UEFA condemns plans for a European Super League

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    UEFA condemns plans for a European Super League

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Martial Trezzini/ KEYSTONE / MARTIAL TREZZINI

Senior figures in European football have condemned plans by 12 of Europe’s biggest clubs to create a breakaway, closed ‘Super League’.

In a joint statement the Union of European Football Associations (UEFA) said it would remain united in efforts to stop what it termed a “cynical project”.

The idea, it said, was “founded on the self-interest of a few clubs at a time when society needs solidarity more than ever.

“We will consider all measures available to us, at all levels, both judicial and sporting in order to prevent this happening. Football is based on open competitions and sporting merit; it cannot be any other way.”

The statement was jointly issued by UEFA, English Football Association, the Premier League, the Royal Spanish Football Federation (RFEF), LaLiga, the Italian Football Federation (FIGC) and the Italian Lega Serie A.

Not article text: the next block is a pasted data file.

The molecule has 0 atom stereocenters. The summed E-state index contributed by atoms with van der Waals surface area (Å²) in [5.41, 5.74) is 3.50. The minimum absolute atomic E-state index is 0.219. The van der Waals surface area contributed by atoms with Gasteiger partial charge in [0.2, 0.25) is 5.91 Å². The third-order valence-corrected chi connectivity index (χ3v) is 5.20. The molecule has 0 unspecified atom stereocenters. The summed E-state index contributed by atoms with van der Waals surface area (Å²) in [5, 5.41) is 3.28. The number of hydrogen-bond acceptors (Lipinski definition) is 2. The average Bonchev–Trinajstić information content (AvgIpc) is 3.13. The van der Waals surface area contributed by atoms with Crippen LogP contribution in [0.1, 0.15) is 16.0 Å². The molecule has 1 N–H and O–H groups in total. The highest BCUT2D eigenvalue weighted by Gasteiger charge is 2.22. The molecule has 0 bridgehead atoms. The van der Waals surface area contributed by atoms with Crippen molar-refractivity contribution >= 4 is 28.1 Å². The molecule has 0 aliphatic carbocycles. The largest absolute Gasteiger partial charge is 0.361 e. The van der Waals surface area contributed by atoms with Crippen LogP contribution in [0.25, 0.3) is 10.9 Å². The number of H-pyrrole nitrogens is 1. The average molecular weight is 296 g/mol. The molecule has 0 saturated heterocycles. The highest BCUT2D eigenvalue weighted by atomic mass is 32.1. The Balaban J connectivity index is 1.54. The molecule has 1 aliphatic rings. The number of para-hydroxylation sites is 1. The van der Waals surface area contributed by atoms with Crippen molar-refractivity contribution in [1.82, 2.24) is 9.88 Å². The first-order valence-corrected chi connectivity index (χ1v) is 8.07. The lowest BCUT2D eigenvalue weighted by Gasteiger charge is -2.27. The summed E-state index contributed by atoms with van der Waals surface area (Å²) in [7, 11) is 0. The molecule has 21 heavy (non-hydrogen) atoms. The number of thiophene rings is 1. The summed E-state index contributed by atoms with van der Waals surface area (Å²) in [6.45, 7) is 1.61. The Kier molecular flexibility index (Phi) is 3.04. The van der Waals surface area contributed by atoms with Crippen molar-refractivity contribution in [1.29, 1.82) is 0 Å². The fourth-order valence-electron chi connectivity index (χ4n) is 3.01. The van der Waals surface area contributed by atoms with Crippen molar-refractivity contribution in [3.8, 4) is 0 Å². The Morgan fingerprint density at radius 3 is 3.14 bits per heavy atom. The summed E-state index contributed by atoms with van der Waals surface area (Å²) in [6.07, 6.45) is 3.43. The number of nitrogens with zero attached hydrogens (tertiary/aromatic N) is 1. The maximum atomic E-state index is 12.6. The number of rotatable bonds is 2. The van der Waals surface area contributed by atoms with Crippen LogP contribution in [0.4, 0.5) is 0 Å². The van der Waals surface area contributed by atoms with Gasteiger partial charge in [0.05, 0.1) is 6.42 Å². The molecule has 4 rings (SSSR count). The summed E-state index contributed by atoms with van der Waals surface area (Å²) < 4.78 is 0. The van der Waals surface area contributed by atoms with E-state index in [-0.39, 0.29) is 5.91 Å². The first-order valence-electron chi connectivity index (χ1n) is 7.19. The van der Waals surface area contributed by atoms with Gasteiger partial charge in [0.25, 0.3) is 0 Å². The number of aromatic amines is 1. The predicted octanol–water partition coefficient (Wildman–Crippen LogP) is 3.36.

It also reiterated a past assertion that clubs involved in setting up a so-called ‘Super League’ would be banned from playing in any other competition at domestic, European or world level.

Among the European clubs understood to be involved in the plans are Barcelona, Real Madrid, Atletico Madrid AC Milan, Inter Milan and Juventus.

Six top English teams, Liverpool, Manchester United, Chelsea, Manchester City, Arsenal and Tottenham, were also widely reported to have backed the plans. French side Paris St-Germain is not thought to be part of the group.

The European Club Association, which represents the interests of professional association football clubs in UEFA, also said on Sunday it would “strongly oppose” any such plans.

How would the European Super League work?

The ‘Super League’, a proposed 20-team annual competition, would see 15 top European clubs become permanent members, based on plans revealed earlier this year.

The remaining five teams would vary each season, although the qualification method has not been determined.

Each of the 15 founding members would get a share of at least €3.5bn in initial infrastructure grants. The money would be split among four tiers of clubs, with the top six each getting €350m.

But getting the European Super League off the ground may not be easy. Football’s world governing body FIFA has already said it wouldn’t recognise the new group, and has added that any players involved in it could be denied the chance to play at a World Cup.

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